Next, the Court rejected an argument by UBS, one of the Underwriter Defendants, that plaintiffs failed to allege statutory standing in connection with their Section 12(a)(2) claims. It was enough for plaintiffs to allege (1) that they brought their claims on behalf of those “‘who purchased or otherwise acquired the Lehman/UBS Structured Products pursuant to the materially untrue and misleading Structured Note Offering Materials;’” and (2) the dates and amount of securities that they purchased.
— Misstatements and Omissions
To the extent that plaintiffs stated an actionable misstatement for purposes of the Exchange Act, the Court found that they also asserted a viable misstatement under the Securities Act. Plaintiffs’ claims of misrepresentations in the pricing supplements for Lehman’s principal protection notes (PPN) also survived dismissal. Although the PPN Offering Materials warned that investors might not receive their principal if Lehman went bankrupt, “the principal protection statements were displayed more prominently and frequently than the warnings.”
The Court, however, dismissed plaintiffs’ claim that Defendants misrepresented Lehman’s valuation of its commercial real estate holdings. The Offering Materials stated that these assets were measured at “fair value.” Plaintiffs claimed that this was untrue because Lehman failed to consider certain market information in the assumptions underlying its valuation models for certain assets. The Court rejected this argument, explaining that SFAS 157 “expressly contemplates that different models, based on different assumptions and the assignment of different weights to different inputs, may be used to determine fair value.” In addition, the Court noted that “Lehman’s determination that certain models, assumptions, and inputs were likely to provide accurate estimations of fair value was a matter of judgment.” And, the Court continued, the complaint lacks allegations that Lehman did not believe that its models, assumption, and inputs would produce fair values under SFAS 157.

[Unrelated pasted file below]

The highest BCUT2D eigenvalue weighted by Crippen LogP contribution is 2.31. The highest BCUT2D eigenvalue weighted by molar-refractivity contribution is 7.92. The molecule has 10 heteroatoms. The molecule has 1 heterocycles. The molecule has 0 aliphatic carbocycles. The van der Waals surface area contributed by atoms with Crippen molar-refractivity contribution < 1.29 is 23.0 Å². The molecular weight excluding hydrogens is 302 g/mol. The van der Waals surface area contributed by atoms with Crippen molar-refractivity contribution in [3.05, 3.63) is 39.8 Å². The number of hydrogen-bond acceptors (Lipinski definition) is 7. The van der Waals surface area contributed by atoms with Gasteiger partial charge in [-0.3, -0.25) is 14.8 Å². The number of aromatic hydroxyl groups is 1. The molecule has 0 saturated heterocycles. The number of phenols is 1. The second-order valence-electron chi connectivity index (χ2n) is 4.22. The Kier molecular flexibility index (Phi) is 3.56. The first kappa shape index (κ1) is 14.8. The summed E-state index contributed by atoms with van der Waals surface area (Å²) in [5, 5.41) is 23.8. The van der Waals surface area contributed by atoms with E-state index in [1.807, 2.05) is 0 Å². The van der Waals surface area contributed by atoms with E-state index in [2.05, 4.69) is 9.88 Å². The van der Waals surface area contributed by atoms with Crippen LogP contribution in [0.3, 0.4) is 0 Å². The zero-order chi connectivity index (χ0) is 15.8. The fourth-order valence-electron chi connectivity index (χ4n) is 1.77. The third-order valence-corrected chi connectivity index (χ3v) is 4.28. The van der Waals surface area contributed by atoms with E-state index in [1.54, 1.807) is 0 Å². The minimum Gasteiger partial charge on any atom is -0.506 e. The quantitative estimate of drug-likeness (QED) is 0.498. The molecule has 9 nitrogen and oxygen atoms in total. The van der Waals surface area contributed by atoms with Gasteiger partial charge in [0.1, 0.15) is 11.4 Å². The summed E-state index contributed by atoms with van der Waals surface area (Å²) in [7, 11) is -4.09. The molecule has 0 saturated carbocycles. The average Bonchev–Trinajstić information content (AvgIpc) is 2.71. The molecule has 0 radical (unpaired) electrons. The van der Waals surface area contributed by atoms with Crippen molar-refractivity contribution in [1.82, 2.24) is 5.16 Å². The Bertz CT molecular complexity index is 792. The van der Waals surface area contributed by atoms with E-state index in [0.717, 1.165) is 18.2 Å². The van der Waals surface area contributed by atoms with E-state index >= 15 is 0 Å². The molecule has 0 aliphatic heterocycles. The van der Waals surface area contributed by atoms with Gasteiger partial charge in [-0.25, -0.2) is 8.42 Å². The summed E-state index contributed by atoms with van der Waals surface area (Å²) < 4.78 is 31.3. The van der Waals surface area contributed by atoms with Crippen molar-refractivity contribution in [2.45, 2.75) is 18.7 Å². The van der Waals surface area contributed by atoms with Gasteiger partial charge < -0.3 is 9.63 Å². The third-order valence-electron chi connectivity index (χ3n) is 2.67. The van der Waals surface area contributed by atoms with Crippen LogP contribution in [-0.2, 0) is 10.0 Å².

Lastly, the Court considered the specific defenses against Securities Act liability from various Defendants. Callan, for instance, argued that the Section 11 claims should be dismissed because she did not sign the registration statement. The Court agreed with plaintiffs that Callan could be liable under Section 11 for signing Lehman’s filings with the SEC that were incorporated by reference in the registration statement.
Fuld, O’Meara, Callan, and the Director and Underwriter Defendants argued that they conducted a reasonable investigation and had a reasonable ground to believe that the Offering Materials did not contain any material misstatements or omissions. The Court concluded that it could not decide as a matter of law that their investigation was reasonable under the circumstances.
Ernst & Young
The Court further dismissed all Securities Act claims against Ernst & Young. It reiterated that the only actionable misstatements alleged against Ernst & Young were made in connection with Lehman’s quarterly report for the fourth quarter of 2008. This report contained unaudited interim financial information, and thus is not actionable under Section 11.